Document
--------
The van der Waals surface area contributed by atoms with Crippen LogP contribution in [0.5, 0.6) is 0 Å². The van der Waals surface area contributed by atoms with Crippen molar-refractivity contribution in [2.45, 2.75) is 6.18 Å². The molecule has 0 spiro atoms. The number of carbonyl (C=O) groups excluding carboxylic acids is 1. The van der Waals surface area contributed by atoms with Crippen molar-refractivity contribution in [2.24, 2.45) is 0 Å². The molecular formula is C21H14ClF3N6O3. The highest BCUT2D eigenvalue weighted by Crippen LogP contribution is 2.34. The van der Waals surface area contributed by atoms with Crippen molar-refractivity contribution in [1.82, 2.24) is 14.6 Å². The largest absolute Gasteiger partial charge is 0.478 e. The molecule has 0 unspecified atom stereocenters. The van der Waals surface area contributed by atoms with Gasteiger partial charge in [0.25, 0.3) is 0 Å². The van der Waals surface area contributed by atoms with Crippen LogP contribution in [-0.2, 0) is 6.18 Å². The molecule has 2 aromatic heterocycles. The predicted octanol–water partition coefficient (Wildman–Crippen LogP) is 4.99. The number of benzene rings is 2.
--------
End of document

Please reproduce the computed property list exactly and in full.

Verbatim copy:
The van der Waals surface area contributed by atoms with Crippen LogP contribution in [0.5, 0.6) is 0 Å². The van der Waals surface area contributed by atoms with Crippen molar-refractivity contribution in [2.45, 2.75) is 6.18 Å². The molecule has 0 spiro atoms. The number of carbonyl (C=O) groups excluding carboxylic acids is 1. The van der Waals surface area contributed by atoms with Crippen molar-refractivity contribution in [2.24, 2.45) is 0 Å². The molecular formula is C21H14ClF3N6O3. The highest BCUT2D eigenvalue weighted by Crippen LogP contribution is 2.34. The van der Waals surface area contributed by atoms with Crippen molar-refractivity contribution in [1.82, 2.24) is 14.6 Å². The largest absolute Gasteiger partial charge is 0.478 e. The molecule has 0 unspecified atom stereocenters. The van der Waals surface area contributed by atoms with Gasteiger partial charge in [0.25, 0.3) is 0 Å². The van der Waals surface area contributed by atoms with Crippen LogP contribution in [-0.2, 0) is 6.18 Å². The molecule has 2 aromatic heterocycles. The predicted octanol–water partition coefficient (Wildman–Crippen LogP) is 4.99. The number of benzene rings is 2.